The HDXV also excelled at detail. Extreme close-ups of the Fellowship in The Lord of the Rings: The Two Towers (Platinum Series Special Extended Edition) revealed the smallest imperfections. Pores, scars, even the sheen of sweat on skin, were more apparent. And the quality of rain, fog, and other atmospheric peculiarities felt more tangible -- a distinct chill ran down my back as Frodo, Sam, and Gollum made their way through the Dead Marshes. The HDXV made well-shot visuals more arresting, but also revealed some warts. Unlike The Fellowship of the Ring, The Two Towers has some annoying differences between the brightness and color saturation of some scenes and some not-so-well-done visual effects. The HDXV cable made it even easier to pick out the poorly produced chroma key of Merry and Pippin as they took a ride on Treebeard.

The perfectly produced, albeit poorly written, Bad Boys 2 was an absolute treat for the eyes. The same punch apparent in Finding Nemo was even more pronounced in the blacks and sun-baked cinematography of this mile-a-minute cop movie. Small things, such as the flame reflecting off the skins of Will Smith and Martin Lawrence in the opening Ku Klux Klan sting operation, and the depth and reflectivity of the glass façade of police captain Howard’s office in chapter 8, were just two of the many instances that made me sit up and take notice.

Double the cost for double the performance?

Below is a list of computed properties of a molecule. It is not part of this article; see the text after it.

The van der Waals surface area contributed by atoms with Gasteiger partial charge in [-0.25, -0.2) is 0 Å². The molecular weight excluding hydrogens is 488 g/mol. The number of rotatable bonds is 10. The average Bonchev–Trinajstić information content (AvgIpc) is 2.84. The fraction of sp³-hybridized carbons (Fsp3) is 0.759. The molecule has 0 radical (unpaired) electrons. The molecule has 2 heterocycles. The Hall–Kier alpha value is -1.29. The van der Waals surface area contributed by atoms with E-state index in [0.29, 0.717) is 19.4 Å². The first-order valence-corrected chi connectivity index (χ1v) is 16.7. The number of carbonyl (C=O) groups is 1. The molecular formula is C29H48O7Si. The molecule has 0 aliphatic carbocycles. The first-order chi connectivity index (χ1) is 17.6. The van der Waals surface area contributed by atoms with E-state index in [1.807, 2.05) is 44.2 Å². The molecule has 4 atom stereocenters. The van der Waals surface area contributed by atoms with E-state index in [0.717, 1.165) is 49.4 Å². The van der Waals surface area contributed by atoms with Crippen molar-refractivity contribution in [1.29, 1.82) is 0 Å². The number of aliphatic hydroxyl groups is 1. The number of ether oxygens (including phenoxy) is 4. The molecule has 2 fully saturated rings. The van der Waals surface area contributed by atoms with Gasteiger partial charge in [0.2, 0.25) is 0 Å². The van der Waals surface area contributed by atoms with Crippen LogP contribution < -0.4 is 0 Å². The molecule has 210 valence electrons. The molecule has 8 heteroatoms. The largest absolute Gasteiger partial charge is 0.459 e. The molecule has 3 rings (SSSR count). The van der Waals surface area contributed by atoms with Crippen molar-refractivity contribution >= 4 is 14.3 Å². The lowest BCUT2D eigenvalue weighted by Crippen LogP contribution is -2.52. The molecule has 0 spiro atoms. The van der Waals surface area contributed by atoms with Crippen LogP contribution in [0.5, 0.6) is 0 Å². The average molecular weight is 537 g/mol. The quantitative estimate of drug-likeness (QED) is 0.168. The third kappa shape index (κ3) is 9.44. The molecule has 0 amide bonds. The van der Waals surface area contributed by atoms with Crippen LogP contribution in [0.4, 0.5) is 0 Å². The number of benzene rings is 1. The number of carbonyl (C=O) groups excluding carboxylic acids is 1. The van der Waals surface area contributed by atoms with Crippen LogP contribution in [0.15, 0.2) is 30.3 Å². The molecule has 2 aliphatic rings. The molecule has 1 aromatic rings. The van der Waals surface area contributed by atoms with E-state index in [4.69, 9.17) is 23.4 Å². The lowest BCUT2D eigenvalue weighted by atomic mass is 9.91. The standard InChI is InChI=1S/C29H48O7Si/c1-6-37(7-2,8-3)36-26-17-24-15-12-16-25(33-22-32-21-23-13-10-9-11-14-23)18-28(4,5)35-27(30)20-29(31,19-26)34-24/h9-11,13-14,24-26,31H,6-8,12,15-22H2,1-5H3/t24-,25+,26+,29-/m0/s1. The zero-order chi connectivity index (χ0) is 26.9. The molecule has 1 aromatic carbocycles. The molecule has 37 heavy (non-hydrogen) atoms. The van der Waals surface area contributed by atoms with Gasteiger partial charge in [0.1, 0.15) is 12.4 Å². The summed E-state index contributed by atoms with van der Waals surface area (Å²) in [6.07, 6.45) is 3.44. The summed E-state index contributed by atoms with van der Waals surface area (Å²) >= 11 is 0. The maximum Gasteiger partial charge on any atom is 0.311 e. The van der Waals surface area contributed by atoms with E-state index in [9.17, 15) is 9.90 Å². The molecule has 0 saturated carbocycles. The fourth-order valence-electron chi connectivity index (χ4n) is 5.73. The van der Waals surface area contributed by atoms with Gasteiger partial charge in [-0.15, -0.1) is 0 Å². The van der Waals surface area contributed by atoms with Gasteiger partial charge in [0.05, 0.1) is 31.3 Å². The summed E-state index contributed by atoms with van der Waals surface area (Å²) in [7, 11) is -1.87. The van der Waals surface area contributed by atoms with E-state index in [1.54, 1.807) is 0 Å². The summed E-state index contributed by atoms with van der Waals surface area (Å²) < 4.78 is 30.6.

The BetterCables Silver Serpent component-video cable has been my reference for quite some time. At $110, this cable has very few faults and has never failed to produce a great picture.

In terms of build quality, the Silver Serpent is a good example of a well-made, mass-produced cable. It sports good-quality, off-the-shelf RCA connectors and has a rock-solid bond between the cable and its RCA connector (BNCs are optional). It also uses a conductor design similar to the HDXV’s: solid-core copper coated with a silver skin. Where the Serpent differs is in the type of dielectric used and the means by which the connector is attached. The polyethylene dielectric used in the Serpent’s construction is thermally extruded, while the cable’s termination is both soldered and crimped. Nothing about the Silver Serpent’s construction indicates a cut-rate approach. But in terms of overall attention to detail and perceived quality, the HDXV is the equivalent of fine jewelry, and the included RCA adapters give it added flexibility for installation.